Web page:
Monday, June 8, 2009

Doing Good One Cup At a Time

Who knew giving back could taste so good? Jonathan Golden, owner of Land of a 1,000 Hills Coffee Shop in Roswell and Atlanta, Georgia, found out his daily cup of coffee could do more than wake him up each morning.  After talking to his friend, a Rwandan bishop, about what Americans could do to help after the 100-day genocide in 1994, Golden learned that investing in Rwanda’s agriculture, especially coffee beans, could start rebuilding the life of many farmers. 


With an approved $20,000 line of credit and a used coffee roaster bought off eBay, Golden began the Land of a 1,000 Hills Coffee Shop with the mission of not only selling a rich cup of joe, but reaching out to those in need. The company’s logo was born “Drink Coffee. Do Good” and the business grew one cup at a time. Since the beginning, Golden has worked directly with the Rwandan farmers.  Land of a 1,000 Hills promised to pay a minimum of $1.26 per pound of beans when they began building their business in 2004.  This was over three times the meager 40 cents other coffee companies had been paying previously.  Today, Golden’s business consistently pays farmers an average of $1.86 per pound.


In addition to fair prices, the Land of a 1,000 Hills promises to set aside $1 for every 12 oz. bag of coffee sold for micro-finance programs.  These micro-finance programs help Rwandans rebuild their economy through micro-loans that allow those devastated by the genocide to start and improve their own small businesses.   Golden has chosen to participate in these types of programs directly by starting his own “Sustainable Cycle.”  This play-on-words is actually a fund built by customer donations that goes towards the purchase of bicycles for Rwandan farmers to help them efficiently and safely transport their goods.  Land of a 1,000 Hills currently has a goal of 250 cargo bikes, custom designed by Tom Ritchey, a pioneer in mountain biking and owner of his own bicycle design company. Customers interested in donating or just finding out more about the company can check out their website,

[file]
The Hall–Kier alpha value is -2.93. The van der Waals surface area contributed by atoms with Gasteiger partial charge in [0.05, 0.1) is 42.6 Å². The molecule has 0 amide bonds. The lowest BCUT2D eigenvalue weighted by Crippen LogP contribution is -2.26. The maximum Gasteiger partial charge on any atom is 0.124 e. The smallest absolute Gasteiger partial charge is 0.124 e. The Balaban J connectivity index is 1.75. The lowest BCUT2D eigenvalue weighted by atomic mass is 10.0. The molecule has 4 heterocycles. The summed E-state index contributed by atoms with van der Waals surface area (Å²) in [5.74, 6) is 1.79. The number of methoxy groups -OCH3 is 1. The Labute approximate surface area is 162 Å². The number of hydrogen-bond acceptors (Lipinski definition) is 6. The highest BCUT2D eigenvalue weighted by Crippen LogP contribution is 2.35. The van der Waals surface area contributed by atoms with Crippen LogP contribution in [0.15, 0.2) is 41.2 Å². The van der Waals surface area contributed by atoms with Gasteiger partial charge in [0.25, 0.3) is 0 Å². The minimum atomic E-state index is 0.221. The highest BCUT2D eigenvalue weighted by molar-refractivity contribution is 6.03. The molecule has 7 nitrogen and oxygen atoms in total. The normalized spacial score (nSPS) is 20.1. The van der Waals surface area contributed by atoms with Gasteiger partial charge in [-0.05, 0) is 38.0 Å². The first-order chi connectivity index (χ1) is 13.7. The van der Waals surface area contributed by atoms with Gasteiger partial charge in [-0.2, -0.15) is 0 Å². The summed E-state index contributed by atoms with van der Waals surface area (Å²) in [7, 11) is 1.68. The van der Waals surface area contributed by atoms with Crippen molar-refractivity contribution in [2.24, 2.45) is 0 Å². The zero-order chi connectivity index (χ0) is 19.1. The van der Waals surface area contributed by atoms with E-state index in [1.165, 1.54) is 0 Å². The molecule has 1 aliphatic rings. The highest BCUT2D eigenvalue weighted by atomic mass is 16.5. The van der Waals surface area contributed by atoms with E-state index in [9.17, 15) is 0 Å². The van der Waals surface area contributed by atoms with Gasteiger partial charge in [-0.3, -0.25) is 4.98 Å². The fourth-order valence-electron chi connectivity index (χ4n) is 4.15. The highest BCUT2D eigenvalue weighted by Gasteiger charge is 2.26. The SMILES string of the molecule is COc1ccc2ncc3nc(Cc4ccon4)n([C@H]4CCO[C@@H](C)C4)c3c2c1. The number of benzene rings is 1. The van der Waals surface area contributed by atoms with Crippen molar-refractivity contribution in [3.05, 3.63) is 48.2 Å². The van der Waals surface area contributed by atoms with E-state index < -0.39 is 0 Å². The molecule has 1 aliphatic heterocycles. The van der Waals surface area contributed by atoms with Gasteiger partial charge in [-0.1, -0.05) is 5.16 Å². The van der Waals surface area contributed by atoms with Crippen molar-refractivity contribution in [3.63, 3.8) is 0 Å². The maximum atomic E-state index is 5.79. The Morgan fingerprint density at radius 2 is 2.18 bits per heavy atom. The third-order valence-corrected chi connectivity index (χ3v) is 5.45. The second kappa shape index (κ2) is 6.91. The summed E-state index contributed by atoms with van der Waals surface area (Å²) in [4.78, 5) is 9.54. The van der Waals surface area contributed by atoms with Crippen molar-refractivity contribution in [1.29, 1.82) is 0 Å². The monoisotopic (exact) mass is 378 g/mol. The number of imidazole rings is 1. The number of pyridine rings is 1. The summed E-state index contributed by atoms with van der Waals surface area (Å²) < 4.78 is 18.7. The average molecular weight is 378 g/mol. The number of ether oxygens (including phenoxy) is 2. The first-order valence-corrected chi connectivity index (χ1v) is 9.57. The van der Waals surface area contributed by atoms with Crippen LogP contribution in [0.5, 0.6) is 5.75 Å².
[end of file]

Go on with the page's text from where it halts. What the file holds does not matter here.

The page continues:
Land of a 1,000 Hills Coffee is a for-profit business whose message promotes healthy capitalism for the farmers in Rwanda.  Golden’s business serves as an excellent example of philanthrocapitalism, a growing trend that has recently caught the eye of many nonprofits.  Businesses like Jonathan Golden’s exercise a greater freedom to address currently social issues through the power of the consumer that the more traditional nonprofits are unable to do.


Anonymous said...

What is interesting is that no matter how many different ways and/or times Land of a 1000 Hills is asked, no one can ever get a straight answer in dollars how much goes to their so called charitable cause. At the end of the day it appears these guys are basically scamming churches with a good story to sell over priced coffee. (And honestly the coffee is pretty bad). I really wish these guys were authentic.

Lalia Helmer said...

Dear anonymous,
I am sorry that you are unwilling to reveal your identity for the sake of establishing your authenticity for making these claims.
Nevertheless it is always important to be on the alert that even businesses that claim to do good have transparency. So thank you for bringing up this important issue.